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    The cited law doesn’t seem like it’s about combating abuse. It seems like it’s about providing a way to obtain evidence for prosecution. This article seems to fail to address the particular concerns the law is addressing.

    I believe backdoors are fundamentally unworkable and wrong. But the arguments against it need to do better than this.

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      The point of the article is to prove that there is no viable solution to the particular concern the proposed law is suggesting (see also https://lobste.rs/s/ntyvtw/combating_abuse_matrix_without#c_52uuvc) and proposes an alternative which could help mitigate abuse across the board if embraced properly.

      But the arguments against it need to do better than this.

      go on then, we’re all ears :)

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        I think where these arguments seem to go off the rails is in two ways.

        • They treat the backdoor proposals as a black and white proposition.
        • They propose solutions to a different problem than the proponents are trying to solve.

        If I had the audience to effect change here I would be focusing my arguments instead on the tradeoffs and I would be honest about them. We can’t allow shining a light on bad behavior like child exploitation, hate groups, and terrorism without sacrificing privacy/security in the long term. What we are actually talking about are tradeoffs that society has to make.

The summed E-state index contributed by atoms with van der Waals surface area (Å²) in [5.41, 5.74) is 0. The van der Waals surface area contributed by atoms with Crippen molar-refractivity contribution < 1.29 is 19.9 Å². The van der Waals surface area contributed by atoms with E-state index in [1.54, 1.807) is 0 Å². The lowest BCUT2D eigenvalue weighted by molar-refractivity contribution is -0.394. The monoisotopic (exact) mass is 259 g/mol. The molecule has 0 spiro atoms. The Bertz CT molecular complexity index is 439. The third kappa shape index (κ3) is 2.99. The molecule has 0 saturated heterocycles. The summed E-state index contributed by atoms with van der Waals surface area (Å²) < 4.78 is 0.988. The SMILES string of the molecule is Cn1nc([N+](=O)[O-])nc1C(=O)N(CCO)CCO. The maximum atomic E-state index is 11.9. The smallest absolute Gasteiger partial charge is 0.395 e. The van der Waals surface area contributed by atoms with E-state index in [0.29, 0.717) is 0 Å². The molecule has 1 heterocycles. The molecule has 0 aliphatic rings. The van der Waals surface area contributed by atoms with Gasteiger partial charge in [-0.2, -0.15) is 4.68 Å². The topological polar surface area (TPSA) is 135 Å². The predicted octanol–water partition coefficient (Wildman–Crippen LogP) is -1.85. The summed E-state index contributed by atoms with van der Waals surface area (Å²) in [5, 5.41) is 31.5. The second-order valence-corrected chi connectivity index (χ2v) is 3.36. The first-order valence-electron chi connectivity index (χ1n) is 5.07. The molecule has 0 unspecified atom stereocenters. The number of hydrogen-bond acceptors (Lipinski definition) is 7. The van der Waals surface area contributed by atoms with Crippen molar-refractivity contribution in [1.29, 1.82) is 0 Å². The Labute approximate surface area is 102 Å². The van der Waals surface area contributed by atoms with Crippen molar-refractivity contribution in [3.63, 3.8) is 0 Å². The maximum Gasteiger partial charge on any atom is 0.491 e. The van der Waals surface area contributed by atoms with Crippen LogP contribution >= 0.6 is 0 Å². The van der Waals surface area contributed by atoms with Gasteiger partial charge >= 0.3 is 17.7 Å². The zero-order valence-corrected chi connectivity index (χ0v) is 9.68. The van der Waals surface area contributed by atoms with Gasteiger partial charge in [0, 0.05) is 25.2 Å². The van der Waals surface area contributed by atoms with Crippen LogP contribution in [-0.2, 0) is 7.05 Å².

To be clear the authorities actually don’t care about the 1/1 gpg encrypted communication between bad parties here. For them that’s a straw man argument. It’s such a small skillset that by definition it’s a smaller problem. The danger in there eyes is the mass enablement of more people to hide their bad behavior and the accompanying fear that the ability to hide results in an explosion of bad behavior because it’s safer and easier to hide it.

        When we refuse to engage them on that point we lose the argument. One small part of the argument is touched on in your article. The cat is out of the bag for something like Matrix. You only need one competent administrator in a different juristiction to provide a way to hide for other.

        But the other part of the argument that seems to be shied away from is that we regard the risk of to society of a backdoor as greater than the risk to children that good privacy and encryption poses. But unless you convince the rest of society that this is the case and get them to own it you will lose the argument.

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          They treat the backdoor proposals as a black and white proposition

          That’s because they are a black and white proposition. There’s no such thing as half a back door. And “ability to decrypt anything on command and we promise to have a good reason” is a back door, no matter how many times politicians pretend otherwise.

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            I think you misunderstand what I mean by black and white. Ubiquitious encryption is not an unambiguous good in many peoples eyes. It’s a tradeoff.

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            Governments care about the ability to spy on their citizens. They are hiding this agenda behind the more politically potent cause of preventing child abuse.

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              But you shouldn’t be trying to convince the government. The people you need to convince are the governed. The government are on one side of the argument and you are the other.